1994------------------------11,250
1995------------------------11,325
1996------------------------11,625
1997------------------------12,150
1998------------------------12,675
1999------------------------13,425
2000------------------------14,175
2001------------------------14,925
2002------------------------15,750
2003------------------------16.125
2004------------------------16,275
2005------------------------16,725
2006------------------------17,475
2007------------------------18,150
2008 -----------------------18,975
2009-2010---------------- 19,800

If you have 30 or more years of substantial savings the first factor of 90 percent is the same for you as it is for those not affected by the WEP. The following is a chart provided by Social Security of the percent of the first factor.

Years of Social Security Earnings--------------------First Factor
30 or more-----------------------------------------------90 percent
29---------------------------------------------------------85 percent
28---------------------------------------------------------80 percent
27---------------------------------------------------------75 percent
26---------------------------------------------------------70 percent
25---------------------------------------------------------65 percent
24---------------------------------------------------------60 percent
23---------------------------------------------------------55 percent
22---------------------------------------------------------50 percent
21---------------------------------------------------------45 percent
20 or less------------------------------------------------- 40 percent

Updated Status of Co-Sponsors of Bills

To check on who has signed on to co-sponsor a bill go to:
http://thomas.loc.gov It will ask you which bill to search for and
type in the bill number. Click on search. Find about an inch down light boxes--click on the third one which says bill summary and status or
some may get a page without the boxes but click on anything that says
bill summary and status. It will open up to a page that has a list of things-- click on cosponsors
and you can see which of your Congressmen signed on so you will know
which ones to haunt! This page is usually updated every couple of weeks if there is movement on a bill.

Sample Letter

Dear Senator/Congressman:

I am a retired public educator from (insert where you taught) writing about two unjust Social Security provisions that affect hundreds of thousands of retired educators and other public employees across the country. These provisions are known as the Government Pension Offset (GPO) and the Windfall Elimination Provision (WEP). I urge Congress to enact legislation repealing these two Social Security provisions.

The Government Pension Offset (GPO) eliminates or reduces the spousal benefit by two-thirds the value of a teacher's retirement benefit. The WEP reduces, but does not eliminate, a portion of an individual's Social Security earned from other work outside of his/her public employment.
I am affected by the (insert your personal story here about how the GPO, the WEP or both have affected you).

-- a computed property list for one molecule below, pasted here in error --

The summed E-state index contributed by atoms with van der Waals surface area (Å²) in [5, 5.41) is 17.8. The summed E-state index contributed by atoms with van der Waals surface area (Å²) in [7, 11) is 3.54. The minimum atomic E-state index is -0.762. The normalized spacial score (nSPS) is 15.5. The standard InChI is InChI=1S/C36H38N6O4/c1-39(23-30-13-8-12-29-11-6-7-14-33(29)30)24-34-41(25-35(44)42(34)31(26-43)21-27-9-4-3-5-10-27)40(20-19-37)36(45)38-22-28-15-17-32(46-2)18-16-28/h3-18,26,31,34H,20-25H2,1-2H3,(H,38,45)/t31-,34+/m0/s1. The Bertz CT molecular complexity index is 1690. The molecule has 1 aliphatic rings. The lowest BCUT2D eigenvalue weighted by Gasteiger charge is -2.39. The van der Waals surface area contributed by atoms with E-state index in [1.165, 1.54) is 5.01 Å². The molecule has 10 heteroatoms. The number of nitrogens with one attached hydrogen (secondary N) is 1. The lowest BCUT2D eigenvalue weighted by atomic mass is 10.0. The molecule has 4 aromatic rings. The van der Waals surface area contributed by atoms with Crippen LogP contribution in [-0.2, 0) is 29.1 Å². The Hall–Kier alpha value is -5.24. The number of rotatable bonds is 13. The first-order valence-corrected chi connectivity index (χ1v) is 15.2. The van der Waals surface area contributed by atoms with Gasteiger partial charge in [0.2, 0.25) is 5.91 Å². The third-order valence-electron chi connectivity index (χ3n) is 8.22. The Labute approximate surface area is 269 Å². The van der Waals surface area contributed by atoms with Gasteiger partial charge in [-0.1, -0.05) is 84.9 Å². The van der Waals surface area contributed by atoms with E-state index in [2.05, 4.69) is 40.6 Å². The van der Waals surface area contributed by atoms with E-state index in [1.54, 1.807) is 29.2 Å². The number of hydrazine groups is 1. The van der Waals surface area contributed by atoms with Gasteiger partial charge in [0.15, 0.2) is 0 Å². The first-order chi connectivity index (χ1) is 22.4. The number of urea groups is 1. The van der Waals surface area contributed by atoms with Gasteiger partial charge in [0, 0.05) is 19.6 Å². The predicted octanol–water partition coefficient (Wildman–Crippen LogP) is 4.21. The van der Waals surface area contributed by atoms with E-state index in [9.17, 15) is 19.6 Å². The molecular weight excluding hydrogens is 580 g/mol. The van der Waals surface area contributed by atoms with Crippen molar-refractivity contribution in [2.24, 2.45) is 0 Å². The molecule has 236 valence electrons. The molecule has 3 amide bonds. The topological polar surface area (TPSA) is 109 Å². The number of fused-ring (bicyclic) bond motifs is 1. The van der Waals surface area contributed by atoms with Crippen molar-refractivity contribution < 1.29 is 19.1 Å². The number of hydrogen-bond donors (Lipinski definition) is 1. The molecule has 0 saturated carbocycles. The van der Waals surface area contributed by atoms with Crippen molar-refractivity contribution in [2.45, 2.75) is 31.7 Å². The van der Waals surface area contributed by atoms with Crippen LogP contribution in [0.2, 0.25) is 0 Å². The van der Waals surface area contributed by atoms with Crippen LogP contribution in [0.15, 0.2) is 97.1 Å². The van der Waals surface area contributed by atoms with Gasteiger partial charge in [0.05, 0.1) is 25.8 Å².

U.S. Representative Buck McKeon (D-CA) introduced HR1332 that calls for complete repeal of both the GPO and WEP. U.S. Senator John Kerry (D-CA) introduced S.2010 as a companion bill in the Senate. I am asking that you support this legislation and to repeal GPO and WEP.

The repeal of the GPO and the WEP would greatly benefit thousands of public servants now being penalized for their live's work. Lawmakers have promised to help seniors with various programs or reforms. These are hard times for seniors living on fixed incomes. The costs of health insurance, prescription drugs and general cost of living expenses continue to increase. Thank you for taking the time to consider this issue. I look forward to hearing from you on how
you will help in this endeavor.

Sincerely,

 

Letter Writing Tips

1. Remember proper format including date and appropriate titles:
Today's date
The Honorable (name -U.S. Senator)
United States Senate
Washington, D.C. 20510

The Honorable (name -U.S. Rep.)
U.S. House of Representatives Washington, D.C. 20515

Dear Senator or Representative (Insert Last Name):

2. The first paragraph should be a short introduction of who you are and that you are requesting your Senator or
Congressman to sign on as a cosponsor of either S2010 or HR 1332.

3. The second paragraph should be a brief explanation of the issue on which you are writing.

4. The third paragraph (or section, if needed) is an explanation of how the GPO, WEP or both are impacting you. Include as much information as you feel comfortable sharing, such as how long you taught, how many years your spouse may have worked to earn his/her Social Security, how much money you are losing on a monthly/yearly basis, how many years you worked in education and in other employment to earn the Social Security, etc.

5. The concluding paragraph should thank them for their time and consideration on this issue. Ask to be sent a written response to your letter and to be kept on a mailing list regarding this issue. Remember to be factual and direct.
Limit your letter to one page.

Address the envelope to U.S. Senator as: The Honorable (insert name of U.S. Senator)
United States Senate
Washington, D.C. 20510

Address the envelope to U.S. Representatives as:
The Honorable (insert name of U.S. Representative)
U.S. House of Representatives, Washington D.C. 20515

Social Security

Age To Receive Full Social Security Benefits
(Called "full retirement age" or "normal retirement age.")

Note: If you qualify for benefits as a Survivor, your full retirement age may be different.

Year of Birth* Full Retirement Age

1937 or earlier 65
1938 65 and 2 months
1939 65 and 4 months
1940 65 and 6 months
1941 65 and 8 months
1942 65 and 10 months
1943--1954 66
1955 66 and 2 months
1956 66 and 4 months
1957 66 and 6 months
1958 66 and 8 months
1959 66 and 10 months
1960 and later 67
If you were born on January 1st of any year you should refer to the previous year.
The earliest you can start receiving Social Security retirement benefits will remain age 62.

This page updated May 2013